The lessons are as close as a radio, newspaper, television, or computer when the curriculum includes this year’s presidential campaign. The answers are usually not right or wrong. “Teachers aren’t grading on the position that students take, in terms of whether they are in favor of the Republican or Democratic candidate,” says Dean Cantu, executive director of the Illinois Council for the Social Studies. “What they’re doing is asking students to view (for example) the debate and to identify issues that are brought up … and oftentimes to do fact checking.”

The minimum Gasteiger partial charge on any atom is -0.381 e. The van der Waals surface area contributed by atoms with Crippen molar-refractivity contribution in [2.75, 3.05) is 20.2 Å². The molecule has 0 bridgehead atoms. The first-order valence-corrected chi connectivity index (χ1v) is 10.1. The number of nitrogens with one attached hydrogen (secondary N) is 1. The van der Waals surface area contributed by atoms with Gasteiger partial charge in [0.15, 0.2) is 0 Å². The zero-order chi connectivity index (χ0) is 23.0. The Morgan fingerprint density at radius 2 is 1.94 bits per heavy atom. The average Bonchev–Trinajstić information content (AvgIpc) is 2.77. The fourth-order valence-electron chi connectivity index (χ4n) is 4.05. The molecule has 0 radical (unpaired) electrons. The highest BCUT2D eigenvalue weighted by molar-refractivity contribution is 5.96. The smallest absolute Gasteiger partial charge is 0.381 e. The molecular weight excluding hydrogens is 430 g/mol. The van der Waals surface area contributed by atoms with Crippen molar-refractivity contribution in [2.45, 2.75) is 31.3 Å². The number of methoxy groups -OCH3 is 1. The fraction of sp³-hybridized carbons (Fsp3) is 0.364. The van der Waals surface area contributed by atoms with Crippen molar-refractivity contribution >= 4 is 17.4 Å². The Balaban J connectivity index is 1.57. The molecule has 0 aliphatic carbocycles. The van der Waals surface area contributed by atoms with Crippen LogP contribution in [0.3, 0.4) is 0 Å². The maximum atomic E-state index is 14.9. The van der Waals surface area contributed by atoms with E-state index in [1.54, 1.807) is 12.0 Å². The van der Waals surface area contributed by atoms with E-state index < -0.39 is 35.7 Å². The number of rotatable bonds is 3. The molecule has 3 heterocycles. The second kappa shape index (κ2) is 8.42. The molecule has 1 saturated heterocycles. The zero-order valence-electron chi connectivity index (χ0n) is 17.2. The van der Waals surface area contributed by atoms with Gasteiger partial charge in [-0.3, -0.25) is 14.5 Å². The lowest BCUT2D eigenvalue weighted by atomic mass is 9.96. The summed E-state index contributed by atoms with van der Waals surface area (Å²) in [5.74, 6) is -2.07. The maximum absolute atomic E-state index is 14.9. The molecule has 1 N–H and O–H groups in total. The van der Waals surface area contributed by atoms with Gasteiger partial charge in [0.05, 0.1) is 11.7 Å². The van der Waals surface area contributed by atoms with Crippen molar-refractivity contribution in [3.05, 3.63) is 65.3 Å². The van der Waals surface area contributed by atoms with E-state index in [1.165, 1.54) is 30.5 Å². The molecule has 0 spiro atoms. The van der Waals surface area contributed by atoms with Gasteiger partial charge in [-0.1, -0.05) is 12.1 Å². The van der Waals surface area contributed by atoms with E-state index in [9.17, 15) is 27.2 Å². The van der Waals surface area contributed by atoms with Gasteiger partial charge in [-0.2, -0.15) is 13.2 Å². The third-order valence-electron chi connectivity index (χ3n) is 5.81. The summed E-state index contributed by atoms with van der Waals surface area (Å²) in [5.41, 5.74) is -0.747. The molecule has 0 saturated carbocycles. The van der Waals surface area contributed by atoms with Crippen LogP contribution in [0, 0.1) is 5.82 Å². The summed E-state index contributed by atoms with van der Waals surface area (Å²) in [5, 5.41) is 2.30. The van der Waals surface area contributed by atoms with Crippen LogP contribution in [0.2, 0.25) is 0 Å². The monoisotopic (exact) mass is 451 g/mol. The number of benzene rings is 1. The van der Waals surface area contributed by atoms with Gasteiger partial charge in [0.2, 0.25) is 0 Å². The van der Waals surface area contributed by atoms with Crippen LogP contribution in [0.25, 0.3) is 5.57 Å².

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Cantu, who is also chairman of the Department of Teacher Education at Bradley University in Peoria, says the lessons do not have to be confined to current events; history classes can learn about previous campaigns and debates, and sociology courses can explore such campaign themes as immigration and health care.
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